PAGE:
One in every five ethnic minority students regrets university degree: Study

Image credit: AlbertHerring

One in every five ethnic minority graduates of English universities wish they hadn’t enrolled in the higher degree at all, a study revealed. The results for ethnic minorities were significantly higher than both the overall average, as well as the figure for white students.

The study was facilitated by the Higher Education Funding Council for England. The findings were based on responses to the Longitudinal Destinations of Leavers from Higher Education survey submitted by 36,090 English-domiciled graduate students who completed their course in 2010-11.

The reason for dissatisfaction among the ethnic minority students is clearly reflected in the study findings. As per the study, 36.1% of graduates from a black African background would have chosen something completely different, compared with 34.8 % of university leavers from Pakistani and Bangladeshi backgrounds. The results for other ethnic groups were also above average: Indian (29.7%), black Caribbean (29.4%) and Chinese (26.7%).

Moreover, with 9.7% higher than white students to say they would have chosen a different subject, and 17.6% more likely to wish they had opted for a different qualification- Black African students were the most dissatisfied.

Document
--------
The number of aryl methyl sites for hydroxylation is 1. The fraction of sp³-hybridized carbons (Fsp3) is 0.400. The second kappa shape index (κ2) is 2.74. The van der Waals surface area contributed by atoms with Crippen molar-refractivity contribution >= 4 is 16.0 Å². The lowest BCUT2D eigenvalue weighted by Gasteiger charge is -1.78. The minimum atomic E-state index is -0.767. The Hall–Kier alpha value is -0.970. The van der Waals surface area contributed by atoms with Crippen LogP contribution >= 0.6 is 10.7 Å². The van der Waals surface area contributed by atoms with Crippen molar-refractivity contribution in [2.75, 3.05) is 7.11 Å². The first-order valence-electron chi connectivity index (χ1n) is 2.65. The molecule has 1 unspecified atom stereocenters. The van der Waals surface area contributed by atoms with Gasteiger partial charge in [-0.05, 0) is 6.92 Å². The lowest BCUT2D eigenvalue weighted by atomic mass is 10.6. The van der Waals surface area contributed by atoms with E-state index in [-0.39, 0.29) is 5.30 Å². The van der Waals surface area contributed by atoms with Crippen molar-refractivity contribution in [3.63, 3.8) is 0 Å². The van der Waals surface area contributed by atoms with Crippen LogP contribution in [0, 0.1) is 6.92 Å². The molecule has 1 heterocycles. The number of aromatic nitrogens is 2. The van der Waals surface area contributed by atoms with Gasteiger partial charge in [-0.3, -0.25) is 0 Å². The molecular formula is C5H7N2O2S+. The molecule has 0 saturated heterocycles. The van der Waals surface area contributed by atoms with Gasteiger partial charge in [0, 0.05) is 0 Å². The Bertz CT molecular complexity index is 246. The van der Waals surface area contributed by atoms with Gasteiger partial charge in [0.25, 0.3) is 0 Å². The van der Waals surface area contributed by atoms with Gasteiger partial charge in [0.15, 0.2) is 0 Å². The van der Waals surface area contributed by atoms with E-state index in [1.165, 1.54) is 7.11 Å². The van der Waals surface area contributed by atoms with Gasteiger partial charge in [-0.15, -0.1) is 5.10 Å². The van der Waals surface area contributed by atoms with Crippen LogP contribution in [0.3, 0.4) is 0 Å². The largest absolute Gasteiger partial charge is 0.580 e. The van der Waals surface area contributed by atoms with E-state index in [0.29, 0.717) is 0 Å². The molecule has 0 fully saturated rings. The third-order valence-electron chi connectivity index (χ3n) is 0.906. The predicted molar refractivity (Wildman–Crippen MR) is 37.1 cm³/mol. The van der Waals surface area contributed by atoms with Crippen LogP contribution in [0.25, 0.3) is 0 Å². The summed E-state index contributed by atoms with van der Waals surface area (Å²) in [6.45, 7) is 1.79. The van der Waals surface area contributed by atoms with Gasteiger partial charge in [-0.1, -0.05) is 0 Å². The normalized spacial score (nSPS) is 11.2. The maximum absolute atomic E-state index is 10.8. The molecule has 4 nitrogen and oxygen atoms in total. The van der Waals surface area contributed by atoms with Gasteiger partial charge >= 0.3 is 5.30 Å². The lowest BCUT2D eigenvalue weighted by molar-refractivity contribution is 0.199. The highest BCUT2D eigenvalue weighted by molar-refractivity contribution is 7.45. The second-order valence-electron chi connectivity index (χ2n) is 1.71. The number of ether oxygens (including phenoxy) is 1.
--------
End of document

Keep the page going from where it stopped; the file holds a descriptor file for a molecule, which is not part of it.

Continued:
Elaborating on this worrisome trend, spokeswoman from the HEFCE told The Times Higher Education, “An implication of the findings is that prospective BME students may need more and better information, advice and guidance to be able to make better decisions about what and where they choose to study.” She also touched upon other logistical concerns. “It could also point to issues around inclusive curricula, learning and teaching practices, a sense of belonging, and differences in social, cultural and economic capital, which have been shown to be important in terms of differential outcomes of higher education study,” she added. 

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